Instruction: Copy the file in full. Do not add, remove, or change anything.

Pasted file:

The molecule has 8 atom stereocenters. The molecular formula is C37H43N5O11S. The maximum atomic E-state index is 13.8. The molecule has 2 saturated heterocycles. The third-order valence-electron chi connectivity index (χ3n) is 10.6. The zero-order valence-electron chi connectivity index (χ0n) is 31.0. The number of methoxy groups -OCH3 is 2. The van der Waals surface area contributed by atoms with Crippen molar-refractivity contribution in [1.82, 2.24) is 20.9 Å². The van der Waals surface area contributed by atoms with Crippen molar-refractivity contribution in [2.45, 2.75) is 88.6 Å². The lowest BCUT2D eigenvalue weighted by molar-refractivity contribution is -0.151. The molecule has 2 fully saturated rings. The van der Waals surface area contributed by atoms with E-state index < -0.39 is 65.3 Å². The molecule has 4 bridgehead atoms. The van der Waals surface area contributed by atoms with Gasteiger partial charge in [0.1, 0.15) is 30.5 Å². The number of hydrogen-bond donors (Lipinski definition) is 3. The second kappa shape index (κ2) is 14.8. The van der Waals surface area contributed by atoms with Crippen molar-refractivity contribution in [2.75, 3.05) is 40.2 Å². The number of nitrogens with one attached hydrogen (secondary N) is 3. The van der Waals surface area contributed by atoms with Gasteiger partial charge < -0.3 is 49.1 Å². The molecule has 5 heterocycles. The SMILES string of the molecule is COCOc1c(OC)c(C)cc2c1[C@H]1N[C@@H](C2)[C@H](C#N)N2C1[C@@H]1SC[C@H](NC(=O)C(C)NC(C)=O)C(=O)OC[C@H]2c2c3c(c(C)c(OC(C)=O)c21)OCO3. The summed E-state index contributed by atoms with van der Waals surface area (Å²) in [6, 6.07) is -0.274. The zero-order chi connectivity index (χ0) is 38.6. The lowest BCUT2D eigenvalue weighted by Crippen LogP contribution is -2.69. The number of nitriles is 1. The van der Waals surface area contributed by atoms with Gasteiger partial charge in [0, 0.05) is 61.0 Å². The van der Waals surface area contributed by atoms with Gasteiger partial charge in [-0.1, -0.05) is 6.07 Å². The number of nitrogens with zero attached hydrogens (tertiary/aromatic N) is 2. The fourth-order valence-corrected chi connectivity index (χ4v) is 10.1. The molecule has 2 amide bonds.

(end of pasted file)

The molecule has 8 atom stereocenters. The molecular formula is C37H43N5O11S. The maximum atomic E-state index is 13.8. The molecule has 2 saturated heterocycles. The third-order valence-electron chi connectivity index (χ3n) is 10.6. The zero-order valence-electron chi connectivity index (χ0n) is 31.0. The number of methoxy groups -OCH3 is 2. The van der Waals surface area contributed by atoms with Crippen molar-refractivity contribution in [1.82, 2.24) is 20.9 Å². The van der Waals surface area contributed by atoms with Crippen molar-refractivity contribution in [2.45, 2.75) is 88.6 Å². The lowest BCUT2D eigenvalue weighted by molar-refractivity contribution is -0.151. The molecule has 2 fully saturated rings. The van der Waals surface area contributed by atoms with E-state index < -0.39 is 65.3 Å². The molecule has 4 bridgehead atoms. The van der Waals surface area contributed by atoms with Gasteiger partial charge in [0.1, 0.15) is 30.5 Å². The number of hydrogen-bond donors (Lipinski definition) is 3. The second kappa shape index (κ2) is 14.8. The van der Waals surface area contributed by atoms with Crippen molar-refractivity contribution in [2.75, 3.05) is 40.2 Å². The number of nitrogens with one attached hydrogen (secondary N) is 3. The van der Waals surface area contributed by atoms with Gasteiger partial charge < -0.3 is 49.1 Å². The molecule has 5 heterocycles. The SMILES string of the molecule is COCOc1c(OC)c(C)cc2c1[C@H]1N[C@@H](C2)[C@H](C#N)N2C1[C@@H]1SC[C@H](NC(=O)C(C)NC(C)=O)C(=O)OC[C@H]2c2c3c(c(C)c(OC(C)=O)c21)OCO3. The summed E-state index contributed by atoms with van der Waals surface area (Å²) in [6, 6.07) is -0.274. The zero-order chi connectivity index (χ0) is 38.6. The lowest BCUT2D eigenvalue weighted by Crippen LogP contribution is -2.69. The number of nitriles is 1. The van der Waals surface area contributed by atoms with Gasteiger partial charge in [0, 0.05) is 61.0 Å². The van der Waals surface area contributed by atoms with Gasteiger partial charge in [-0.1, -0.05) is 6.07 Å². The number of nitrogens with zero attached hydrogens (tertiary/aromatic N) is 2. The fourth-order valence-corrected chi connectivity index (χ4v) is 10.1. The molecule has 2 amide bonds.